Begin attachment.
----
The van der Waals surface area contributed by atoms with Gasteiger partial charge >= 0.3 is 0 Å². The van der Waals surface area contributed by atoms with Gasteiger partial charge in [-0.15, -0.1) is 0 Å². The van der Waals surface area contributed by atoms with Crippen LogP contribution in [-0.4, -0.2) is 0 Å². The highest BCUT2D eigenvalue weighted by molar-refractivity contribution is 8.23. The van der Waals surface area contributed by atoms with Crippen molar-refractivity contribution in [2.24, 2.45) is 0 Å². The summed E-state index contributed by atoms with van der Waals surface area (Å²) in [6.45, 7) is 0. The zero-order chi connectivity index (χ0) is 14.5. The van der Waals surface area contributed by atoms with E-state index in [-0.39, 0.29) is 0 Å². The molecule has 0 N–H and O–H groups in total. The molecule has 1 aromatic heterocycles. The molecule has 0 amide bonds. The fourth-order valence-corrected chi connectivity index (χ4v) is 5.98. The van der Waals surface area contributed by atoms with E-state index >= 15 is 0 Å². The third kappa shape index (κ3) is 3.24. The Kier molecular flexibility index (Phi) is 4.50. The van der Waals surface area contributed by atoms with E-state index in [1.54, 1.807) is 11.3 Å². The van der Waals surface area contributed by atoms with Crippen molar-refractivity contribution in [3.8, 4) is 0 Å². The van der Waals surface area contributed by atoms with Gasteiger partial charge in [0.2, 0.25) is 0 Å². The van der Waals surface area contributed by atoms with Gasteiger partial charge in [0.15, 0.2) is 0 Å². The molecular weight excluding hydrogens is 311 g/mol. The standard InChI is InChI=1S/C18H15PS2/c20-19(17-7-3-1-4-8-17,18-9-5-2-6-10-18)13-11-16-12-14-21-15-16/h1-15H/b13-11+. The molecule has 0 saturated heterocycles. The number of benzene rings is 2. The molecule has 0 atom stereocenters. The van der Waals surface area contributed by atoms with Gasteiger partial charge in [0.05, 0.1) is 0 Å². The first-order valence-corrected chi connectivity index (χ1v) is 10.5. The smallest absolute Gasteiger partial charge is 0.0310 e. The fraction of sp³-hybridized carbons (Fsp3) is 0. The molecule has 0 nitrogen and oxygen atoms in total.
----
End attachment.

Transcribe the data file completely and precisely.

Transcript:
The van der Waals surface area contributed by atoms with Gasteiger partial charge >= 0.3 is 0 Å². The van der Waals surface area contributed by atoms with Gasteiger partial charge in [-0.15, -0.1) is 0 Å². The van der Waals surface area contributed by atoms with Crippen LogP contribution in [-0.4, -0.2) is 0 Å². The highest BCUT2D eigenvalue weighted by molar-refractivity contribution is 8.23. The van der Waals surface area contributed by atoms with Crippen molar-refractivity contribution in [2.24, 2.45) is 0 Å². The summed E-state index contributed by atoms with van der Waals surface area (Å²) in [6.45, 7) is 0. The zero-order chi connectivity index (χ0) is 14.5. The van der Waals surface area contributed by atoms with E-state index in [-0.39, 0.29) is 0 Å². The molecule has 0 N–H and O–H groups in total. The molecule has 1 aromatic heterocycles. The molecule has 0 amide bonds. The fourth-order valence-corrected chi connectivity index (χ4v) is 5.98. The van der Waals surface area contributed by atoms with E-state index >= 15 is 0 Å². The third kappa shape index (κ3) is 3.24. The Kier molecular flexibility index (Phi) is 4.50. The van der Waals surface area contributed by atoms with E-state index in [1.54, 1.807) is 11.3 Å². The van der Waals surface area contributed by atoms with Crippen molar-refractivity contribution in [3.8, 4) is 0 Å². The van der Waals surface area contributed by atoms with Gasteiger partial charge in [0.2, 0.25) is 0 Å². The van der Waals surface area contributed by atoms with Gasteiger partial charge in [0.15, 0.2) is 0 Å². The molecular weight excluding hydrogens is 311 g/mol. The standard InChI is InChI=1S/C18H15PS2/c20-19(17-7-3-1-4-8-17,18-9-5-2-6-10-18)13-11-16-12-14-21-15-16/h1-15H/b13-11+. The molecule has 0 saturated heterocycles. The number of benzene rings is 2. The molecule has 0 atom stereocenters. The van der Waals surface area contributed by atoms with Gasteiger partial charge in [0.05, 0.1) is 0 Å². The first-order valence-corrected chi connectivity index (χ1v) is 10.5. The smallest absolute Gasteiger partial charge is 0.0310 e. The fraction of sp³-hybridized carbons (Fsp3) is 0. The molecule has 0 nitrogen and oxygen atoms in total.